Please, share this week’s series with friends on Facebook or by Email. You’re also free to print out these columns and use them in  your small group to spark discussion. If you have a moment right now, add a comment below.

You can play an important role in building a healthier community.

Ebola: Does hysteria make sense?

This entry is part 3 of 5 in the series Ebola
10 Leading Causes of Death by Age Group

WANT TO WORRY? CLICK ON THE TOP CHART to see it expand and learn the “10 Leading Causes of Death by Age Group,” the most recent version compiled by the CDC. CLICK ON THE LOWER CHART to see it expand and learn the “10 Leading Causes of INJURY Death by Age Group” from the CDC.

There was a time when hysteria made sense and fleeing for the hills was a prudent survival strategy, notes sociologist Claude Fischer. When yellow fever and cholera were prevalent and the mechanisms of transmission (and hence prevention or treatment) were unknown, leaving town was the best way to avoid illness. Of course, this meant that the burden of a disease fell disproportionately on the poor and the immobile.

Is Ebola another time for hysteria?

Drawing upon history, Fisher argues “that, while alarm and drastic emergency actions are needed in a few West African countries, the U.S. has the expertise and the resources to contain this kind of infectious disease.”

He notes that during the same three-week period in which Thomas Duncan was diagnosed and died, thousands of Americans died from other contagious conditions. Some of these conditions are medically contagious; others are socially contagious:

10 Leading Causes of Injury Death by Age Group“…during an average three-week period in the United States: 35 people die from tuberculosis; 3,200 from influenza and pneumonia–500 of those people under 65 years of age; 1,100 from suicide by gun; 650 from homicide by gun; 1,000 by alcoholic cirrhosis; and 1,900 by motor vehicle accident. These deaths are not only vastly more numerous, they are much more contagious, either in a medical sense or in a sociological sense. Where are screaming headlines for those risks?”

The threat of Ebola has captured our attention. But the diseases and conditions that occur slowly and in some ways acceptably elude our concerns. Fischer questions whether we have the will “to contain the much greater killers like alcoholism, firearm use, and motor vehicles.”

Is hysteria warranted when it comes to Ebola?

Should we be focusing on other killers of Americans?

Ebola: Changing your travel plans?

This entry is part 2 of 5 in the series Ebola
CDC Symptoms_of_ebola

DOES IT REASSURE YOU (or make you more anxious) TO KNOW THE SYMPTOMS? This information comes from the Centers for Disease Control and was posted as a graphic to Wikimedia Commons by Mikael Häggström.

So far this month, I’ve been on 10 different planes and through several major and regional airports in the U.S. I have to admit that Ebola crossed my mind from time to time, but I haven’t changed any travel plans. Have you? Has anyone you know?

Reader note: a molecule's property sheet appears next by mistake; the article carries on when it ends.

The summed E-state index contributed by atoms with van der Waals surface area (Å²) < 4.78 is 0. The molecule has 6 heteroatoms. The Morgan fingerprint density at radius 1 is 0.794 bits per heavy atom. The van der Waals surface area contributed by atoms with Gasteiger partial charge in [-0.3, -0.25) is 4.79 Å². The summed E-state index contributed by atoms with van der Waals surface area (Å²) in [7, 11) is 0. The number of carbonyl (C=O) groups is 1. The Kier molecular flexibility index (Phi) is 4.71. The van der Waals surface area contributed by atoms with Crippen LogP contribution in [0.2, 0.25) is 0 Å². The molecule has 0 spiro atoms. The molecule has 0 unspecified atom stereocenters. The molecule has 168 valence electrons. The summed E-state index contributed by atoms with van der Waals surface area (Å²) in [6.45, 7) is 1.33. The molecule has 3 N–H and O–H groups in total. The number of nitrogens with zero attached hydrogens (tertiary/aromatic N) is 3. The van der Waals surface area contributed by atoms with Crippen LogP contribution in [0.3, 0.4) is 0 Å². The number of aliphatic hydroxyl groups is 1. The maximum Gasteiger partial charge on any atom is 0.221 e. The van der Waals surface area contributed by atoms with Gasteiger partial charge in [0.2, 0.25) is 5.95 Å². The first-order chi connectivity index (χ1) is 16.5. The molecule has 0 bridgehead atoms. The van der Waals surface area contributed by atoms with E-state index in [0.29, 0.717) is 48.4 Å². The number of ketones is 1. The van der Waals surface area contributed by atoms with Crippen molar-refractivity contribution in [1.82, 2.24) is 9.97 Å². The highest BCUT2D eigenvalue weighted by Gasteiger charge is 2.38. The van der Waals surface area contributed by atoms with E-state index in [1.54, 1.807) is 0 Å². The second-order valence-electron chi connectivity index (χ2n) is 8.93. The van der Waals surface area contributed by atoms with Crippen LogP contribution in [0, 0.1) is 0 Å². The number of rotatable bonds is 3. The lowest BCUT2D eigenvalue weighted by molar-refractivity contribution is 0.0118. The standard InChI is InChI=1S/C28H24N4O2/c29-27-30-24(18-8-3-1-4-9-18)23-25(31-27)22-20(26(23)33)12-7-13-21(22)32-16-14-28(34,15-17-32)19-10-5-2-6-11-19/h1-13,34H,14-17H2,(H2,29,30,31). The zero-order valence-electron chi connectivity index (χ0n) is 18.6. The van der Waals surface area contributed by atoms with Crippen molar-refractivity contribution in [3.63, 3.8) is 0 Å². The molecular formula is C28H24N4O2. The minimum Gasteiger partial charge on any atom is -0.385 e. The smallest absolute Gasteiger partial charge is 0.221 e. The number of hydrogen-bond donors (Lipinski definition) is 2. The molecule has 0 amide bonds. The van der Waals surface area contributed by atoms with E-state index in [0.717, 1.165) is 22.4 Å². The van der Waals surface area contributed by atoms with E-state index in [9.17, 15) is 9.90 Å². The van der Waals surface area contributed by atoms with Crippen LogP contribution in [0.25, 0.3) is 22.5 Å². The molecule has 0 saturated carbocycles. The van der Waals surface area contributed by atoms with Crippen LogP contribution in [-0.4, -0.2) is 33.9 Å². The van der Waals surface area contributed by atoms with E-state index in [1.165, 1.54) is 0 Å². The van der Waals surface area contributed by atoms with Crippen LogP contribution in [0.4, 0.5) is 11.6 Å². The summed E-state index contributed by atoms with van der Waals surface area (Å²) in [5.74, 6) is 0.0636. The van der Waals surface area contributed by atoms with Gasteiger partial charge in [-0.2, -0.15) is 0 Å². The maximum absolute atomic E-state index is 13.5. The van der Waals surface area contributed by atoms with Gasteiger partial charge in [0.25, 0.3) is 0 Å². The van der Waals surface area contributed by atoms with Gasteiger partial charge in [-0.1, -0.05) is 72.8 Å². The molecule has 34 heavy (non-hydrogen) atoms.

More than eight of ten Americans (83%) are following the news about Ebola at least somewhat closely, according to new national poll results just released yesterday by Rasmussen Reports. Forty-five percent say they are following the Ebola story very closely. A quarter of all Americans (26%) are very concerned personally about Ebola, with an additional 31% reporting that they are somewhat concerned. Only 15% say they are not personally concerned at all.

The level of concern has abated slightly since Rasmussen Reports’ poll on the same issues in early October. This slight decrease is noteworthy because, since the earlier poll, two nurses in Texas were diagnosed with the disease. It remains to be seen how Americans react to the news released yesterday that the people who were closest to the Ebola patient who died in Texas have passed the 21-day period without any symptoms and are free to leave their homes.

And some Americans are changing their personal travel plans because of the occurrence of Ebola in the United States. Just over one in ten (12%) say that they have done so, according to Rasmussen Reports. Men and women are equally likely to have changed their personal travel plans.

Most Americans (83%), however, say they have not changed their personal travel plans because of the Ebola threat.

What is your current level of concern about Ebola in the U.S.?

Have you changed your personal travel plans due to the occurrence of the disease in the U.S.?

Fear of War: U.S. troops back on the ground?

This entry is part 3 of 4 in the series Fear of War
Joint Chiefs Chairman General Dempsey

This week, General Dempsey called into question the claim that no American military personnel will be deployed on the ground in the current crisis with ISIL.

“No boots on the ground” is a mantra with the Obama Administration. The president reiterated this theme in his recent address to the nation, stating that the effort to fight ISIL “will not involve American combat troops on foreign soil.”

But do you think we will see U.S. combat troops on the ground anyway?